Downloading Fitbit Data Histories with R

June 5, 2019

(This article was first published on Method Matters, and kindly contributed to R-bloggers)

In this post, we will see how to download personal Fitbit data histories for step counts, heart rate, and sleep via the Fitbit API. We will use a combination of existing R packages and custom calls to the Fitbit API to get all of the data we are interested in.

This post won’t focus on data analysis per se, but rather data collection. As I was going about the exercise of retrieving my own Fitbit data, I noticed that there were no good examples of collecting one’s entire data history (but a number of descriptions of getting a single day’s worth of data). Because data gathering is such a fundamental part of the data science exercise, I think it’s worth it to go into detail about how to access one’s personal Fitbit data history via API!

Step 1: Getting Set Up

Create a Developer Account

The first thing we need to do is create a developer account with Fitbit, in order to get a key and secret to access the API. I won’t go into the details here, but you can check out these two very clear and detailed descriptions of how to go through this process – the guides make it very easy. Make sure to select “Personal” for the OAuth 2.0 Application Type, or you won’t be able to access intra-day time series information (e.g. step or heart rate data at the minute-level).

Set Up the R Environment

Next, we will make sure we have everything loaded in our R environment. Below, I specify the Fitbit key and secret I obtained in the above procedure. I also specify the directory to which I will save the data I’ve downloaded, and create a vector containing the dates for which I’ve had my Fitbit. We will use this vector of dates in our calls to the API.

# obtain the key and secret for your fitbit account
# procedure described here:
# and here:
# make sure to choose personal usage for access
# to intra-day time series data!
FITBIT_SECRET <- "xxxxxxyyyyyyyyxxxxxxxxxyyyyyyxxx"
FITBIT_CALLBACK <- "http://localhost:1410/"

# load the packages we will use
# make sure you install the fitbit r package (from github)
# (you'll need to install the devtools package if you haven't already)
# devtools::install_github("teramonagi/fitbitr")

# choose folder to which we will save the data we extract
out_dir = 'C:\\Directory\\Fitbit\\Data\\Raw\\'

# Get token
token <- fitbitr::oauth_token(language="en_US")

# make list of dates: these are the dates that
# I had the fitbit and wore it...
# (uses lubridate package)
fitbit_dates <- seq(ymd('2018-03-20'),ymd('2018-12-18'), by = '1 day')

The workhorse package for most of this exercise is the excellent fitbitr package. This package comes with commands to easily obtain a token to access the Fitbit API, and to easily compose queries to request data. When you get the token, a separate window from your internet browser will open and you will have to specify which data you want to access via the API (see the guides above for more details).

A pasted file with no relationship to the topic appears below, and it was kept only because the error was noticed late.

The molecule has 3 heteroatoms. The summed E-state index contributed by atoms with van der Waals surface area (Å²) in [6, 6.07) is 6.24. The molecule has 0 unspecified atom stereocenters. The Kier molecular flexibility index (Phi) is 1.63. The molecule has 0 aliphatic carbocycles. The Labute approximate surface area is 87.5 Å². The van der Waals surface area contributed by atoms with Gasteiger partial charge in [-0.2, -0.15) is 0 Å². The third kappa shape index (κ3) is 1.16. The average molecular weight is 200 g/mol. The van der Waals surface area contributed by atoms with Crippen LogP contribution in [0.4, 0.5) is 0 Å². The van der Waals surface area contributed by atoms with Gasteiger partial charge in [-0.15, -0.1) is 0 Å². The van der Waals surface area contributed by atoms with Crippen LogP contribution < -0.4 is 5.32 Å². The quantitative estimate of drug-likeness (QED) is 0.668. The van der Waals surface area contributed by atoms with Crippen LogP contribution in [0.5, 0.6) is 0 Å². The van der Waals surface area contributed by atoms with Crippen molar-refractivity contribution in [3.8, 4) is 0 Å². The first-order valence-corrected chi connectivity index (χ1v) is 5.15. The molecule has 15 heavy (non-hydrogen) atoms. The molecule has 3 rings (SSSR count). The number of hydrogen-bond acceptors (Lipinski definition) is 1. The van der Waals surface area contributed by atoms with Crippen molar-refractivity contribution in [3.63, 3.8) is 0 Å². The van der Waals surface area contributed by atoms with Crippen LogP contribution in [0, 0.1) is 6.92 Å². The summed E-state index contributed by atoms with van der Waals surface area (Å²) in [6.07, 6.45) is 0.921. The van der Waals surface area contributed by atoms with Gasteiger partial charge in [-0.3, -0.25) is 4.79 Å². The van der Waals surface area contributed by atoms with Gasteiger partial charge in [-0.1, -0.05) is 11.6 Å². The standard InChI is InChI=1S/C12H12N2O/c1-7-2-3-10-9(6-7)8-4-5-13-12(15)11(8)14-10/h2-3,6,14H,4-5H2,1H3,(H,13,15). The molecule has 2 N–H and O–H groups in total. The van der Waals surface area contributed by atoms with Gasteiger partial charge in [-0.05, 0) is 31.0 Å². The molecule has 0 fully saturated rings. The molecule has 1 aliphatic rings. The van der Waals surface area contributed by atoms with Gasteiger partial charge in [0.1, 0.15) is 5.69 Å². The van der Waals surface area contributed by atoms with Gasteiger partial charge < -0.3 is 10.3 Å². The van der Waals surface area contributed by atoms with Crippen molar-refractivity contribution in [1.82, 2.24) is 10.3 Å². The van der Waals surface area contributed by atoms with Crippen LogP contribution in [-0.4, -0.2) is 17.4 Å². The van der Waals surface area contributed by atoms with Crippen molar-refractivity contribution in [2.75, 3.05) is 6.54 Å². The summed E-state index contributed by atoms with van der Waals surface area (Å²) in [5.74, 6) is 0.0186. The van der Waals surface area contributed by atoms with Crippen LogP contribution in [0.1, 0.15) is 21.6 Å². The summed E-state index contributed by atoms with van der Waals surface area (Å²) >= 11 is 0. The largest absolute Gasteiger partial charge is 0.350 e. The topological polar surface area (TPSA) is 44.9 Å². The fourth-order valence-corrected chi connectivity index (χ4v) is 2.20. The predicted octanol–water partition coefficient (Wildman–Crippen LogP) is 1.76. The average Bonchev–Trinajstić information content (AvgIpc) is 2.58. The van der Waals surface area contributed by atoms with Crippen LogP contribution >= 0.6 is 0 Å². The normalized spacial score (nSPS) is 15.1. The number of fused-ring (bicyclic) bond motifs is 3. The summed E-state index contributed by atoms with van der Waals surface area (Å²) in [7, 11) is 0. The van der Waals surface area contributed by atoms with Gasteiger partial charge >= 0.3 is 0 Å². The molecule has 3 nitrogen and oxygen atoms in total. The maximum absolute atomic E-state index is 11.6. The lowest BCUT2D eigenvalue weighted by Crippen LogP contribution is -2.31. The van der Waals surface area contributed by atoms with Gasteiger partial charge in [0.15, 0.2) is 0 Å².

I’ve created a vector of dates (called fitbit_dates) that correspond to the period of time that I have had the Fitbit (ending at the time this blog post was prepared – December 2018). The vector contains 274 dates. We will use this as input for our code below, extracting step count and heart rate data for every date in the fitbit_dates vector.

Note that you will need to replace the key and secret with the ones you obtain from the Fitbit developer platform!

Step 2: Obtaining Step Count Data

Testing with a Single Day

We will use the “get_activity_intraday_time_series” function included in the fitbitr package to download the intraday time series (at the minute-level) for the step data. The function in the fitbitr package is simply a wrapper that takes an activity (e.g. steps, calories, etc.), a date, a level of granularity for the requested information (1 or 15 minutes) and executes an API call, returning a cleaned data frame with the requested data. For more information about the data available through the intraday time series API, you can check out the fitbitr and Fitbit API documentation.

Let’s test a single day with the get_activity_intraday_time_series function in the fitbitr package. We will adapt the test code described in the fitbitr example.

The code looks like this:

# test date
# [1] "2018-03-20"
# test out the function
df <- get_activity_intraday_time_series(token, "steps", fitbit_dates[1], detail_level="1min")
df$time <- as.POSIXct(strptime(paste0(df$dateTime, " ", df$dataset_time), "%Y-%m-%d %H:%M:%S"))

And the resulting dataframe looks like this:

dateTime value dataset_time dataset_value datasetInterval datasetType time
1 2018-03-20 15562 00:00:00 0 1 minute 2018-03-20 00:00:00
2 2018-03-20 15562 00:01:00 0 1 minute 2018-03-20 00:01:00
3 2018-03-20 15562 00:02:00 0 1 minute 2018-03-20 00:02:00
4 2018-03-20 15562 00:03:00 0 1 minute 2018-03-20 00:03:00
5 2018-03-20 15562 00:04:00 0 1 minute 2018-03-20 00:04:00
6 2018-03-20 15562 00:05:00 0 1 minute 2018-03-20 00:05:00
7 2018-03-20 15562 00:06:00 0 1 minute 2018-03-20 00:06:00
8 2018-03-20 15562 00:07:00 0 1 minute 2018-03-20 00:07:00
9 2018-03-20 15562 00:08:00 0 1 minute 2018-03-20 00:08:00
10 2018-03-20 15562 00:09:00 0 1 minute 2018-03-20 00:09:00

The data set contains information on the date, the total number of steps walked on that day (15,562 for 2018-03-20), and the number of steps (called value in the data set) for the given minute. We also have meta data describing the granularity of the measurement – we are recording steps in 1-minute intervals. Finally, the last line in the code (taken directly from the fitbitr documentation) creates an R date object called time with the day, hour, minute and second level information all combined in one variable. There are 1,440 lines in our dataset – 1 line for each minute of the day.